For those of you who checked yesterday’s blog, you already know that the German ROSAT (Roentgen X-ray satellite) burned up in the atmosphere last night between 8:45 and 9:15 p.m. CDT. To the best of my knowledge, after digging around various websites, it appears to have come down over the Indian Ocean north of the coral atoll Diego Garcia. Too bad there’s so much water on this planet otherwise we’d have lots more satellite parts and meteorites in our collections.
I wanted to share the most recent pictures of Comet Elenin with you. Amateur astronomers have been busy the past few mornings losing sleep photographing and trying to see the comet through their telescopes. The moon is out of the way and Elenin is presently high up in a dark sky after about 3 a.m. These are the conditions we’ve been waiting for for months! And finally, enough pictures have been taken to confirm that the comet is really there.
The photos show a faint, elongated cloud of spreading comet dust, the last gasp of what was to be fall’s best bet for a bright comet. Its ghostly appearance hints at how difficult it’s been to see with one’s own eyes in a telescope. To date, only one observer – Juan Jose Gonzalez – has spotted this wispy remnant from his mountaintop observing site in northern Spain using an 8-inch telescope. Jacob Cerny of the Czech Republic is the second person to observe it, but it was so challenging, he listed his observation as “uncertain”.
Take a look at Elenin’s morphology or form. It reminds me of the Headless Horseman from The Legend of Sleepy Hollow. Indeed, the head of the comet is no longer a separate entity as it was before the August breakup. All is one galloping streak of light.
Comet Elenin will continue along its orbit as it slowly moves farther from Earth with each passing day, fading and expanding as it does and likely to never return. Even though this demure object has been wrongly credited with causing earthquakes and other mayhem, the bright side has been a lively discussion of comets and other topics astronomical. These are good things.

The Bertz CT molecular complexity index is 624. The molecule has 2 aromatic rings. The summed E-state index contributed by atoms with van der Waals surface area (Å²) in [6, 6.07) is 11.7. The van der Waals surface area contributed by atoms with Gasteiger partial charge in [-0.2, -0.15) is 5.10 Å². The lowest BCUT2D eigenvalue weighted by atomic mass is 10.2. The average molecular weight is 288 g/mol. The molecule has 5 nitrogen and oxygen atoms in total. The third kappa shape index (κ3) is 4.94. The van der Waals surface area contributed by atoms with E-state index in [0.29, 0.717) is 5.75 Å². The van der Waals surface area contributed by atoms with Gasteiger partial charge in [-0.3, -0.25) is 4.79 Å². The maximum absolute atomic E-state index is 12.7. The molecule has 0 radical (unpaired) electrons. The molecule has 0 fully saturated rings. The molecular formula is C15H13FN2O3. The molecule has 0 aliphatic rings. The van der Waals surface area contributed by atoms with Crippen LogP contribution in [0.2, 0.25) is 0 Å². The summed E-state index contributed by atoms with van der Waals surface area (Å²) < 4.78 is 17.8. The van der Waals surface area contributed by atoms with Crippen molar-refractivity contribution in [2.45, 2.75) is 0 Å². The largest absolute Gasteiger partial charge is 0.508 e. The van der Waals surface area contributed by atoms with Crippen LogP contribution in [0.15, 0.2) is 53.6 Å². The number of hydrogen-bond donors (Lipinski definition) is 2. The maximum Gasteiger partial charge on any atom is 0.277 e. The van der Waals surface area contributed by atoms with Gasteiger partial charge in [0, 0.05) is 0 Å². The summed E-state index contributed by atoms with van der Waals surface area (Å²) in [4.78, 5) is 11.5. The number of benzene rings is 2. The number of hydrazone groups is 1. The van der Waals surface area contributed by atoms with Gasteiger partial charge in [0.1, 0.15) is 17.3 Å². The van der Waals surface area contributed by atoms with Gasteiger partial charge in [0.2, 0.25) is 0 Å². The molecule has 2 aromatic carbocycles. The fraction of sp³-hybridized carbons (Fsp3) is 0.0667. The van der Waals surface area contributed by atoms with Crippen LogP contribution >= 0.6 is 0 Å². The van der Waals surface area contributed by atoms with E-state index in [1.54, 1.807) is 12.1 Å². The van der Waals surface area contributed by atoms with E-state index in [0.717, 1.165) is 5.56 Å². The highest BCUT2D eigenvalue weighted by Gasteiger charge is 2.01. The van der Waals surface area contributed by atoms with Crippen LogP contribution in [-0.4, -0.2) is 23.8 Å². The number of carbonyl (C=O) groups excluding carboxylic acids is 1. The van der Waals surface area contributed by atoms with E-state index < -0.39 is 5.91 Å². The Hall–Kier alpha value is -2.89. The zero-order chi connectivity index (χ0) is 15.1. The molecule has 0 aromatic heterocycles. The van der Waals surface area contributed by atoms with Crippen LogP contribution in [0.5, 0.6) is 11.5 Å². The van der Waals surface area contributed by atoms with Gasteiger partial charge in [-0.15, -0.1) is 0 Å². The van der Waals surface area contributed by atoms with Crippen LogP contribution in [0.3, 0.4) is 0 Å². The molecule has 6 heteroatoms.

Several readers have mentioned or made reference to Arcturus in recent days. I thought it would be an opportune time to give the star – the 4th brightest in the sky after Sirius, Canopus and Alpha Centauri – one last evening farewell before we get up 11 hours later at dawn to welcome it back. What?
Arcturus, an orange giant star with a distinctive warm tint, hovers low in the northwestern sky off the handle of the Big Dipper on late October evenings. It’s best to catch it an hour or so after sunset during evening twilight when the star is high enough to see relatively easily. As dusk melts into darkness, try looking two outstretched “fists” directly above Arcturus for the little horseshoe-shaped constellation Corona Borealis the Northern Crown.
Arcturus makes its first evening appearance in late winter in the northeastern sky. By May and June, it’s high in the south at twilight’s end; its warm light has come to be associated with warming temperatures and the arrival of summer. In fall, the star drops off into the northwest and finally sets, but because nights are better than 12 hours long in late October, Earth’s rotation carries it back into view for observers in mid-northern latitudes. Watch for its winking red light in the northeast at dawn. In a sense, we never lose Arcturus.
The star’s northern location on the celestial sphere is also responsible for its continuous visibility. The closer a star is to the North Star – the pivot-point star due north that remains in one spot in the sky – the longer it remains visible. All stars within a circle with a radius the same as your latitude never set at all. They’re called circumpolar stars because they circle around the North Star day and night without ever touching the horizon. While Arcturus is not quite circumpolar for Duluth, Minn., the fortuitous combination of northerly location and long nights allow it to be seen every month of the year.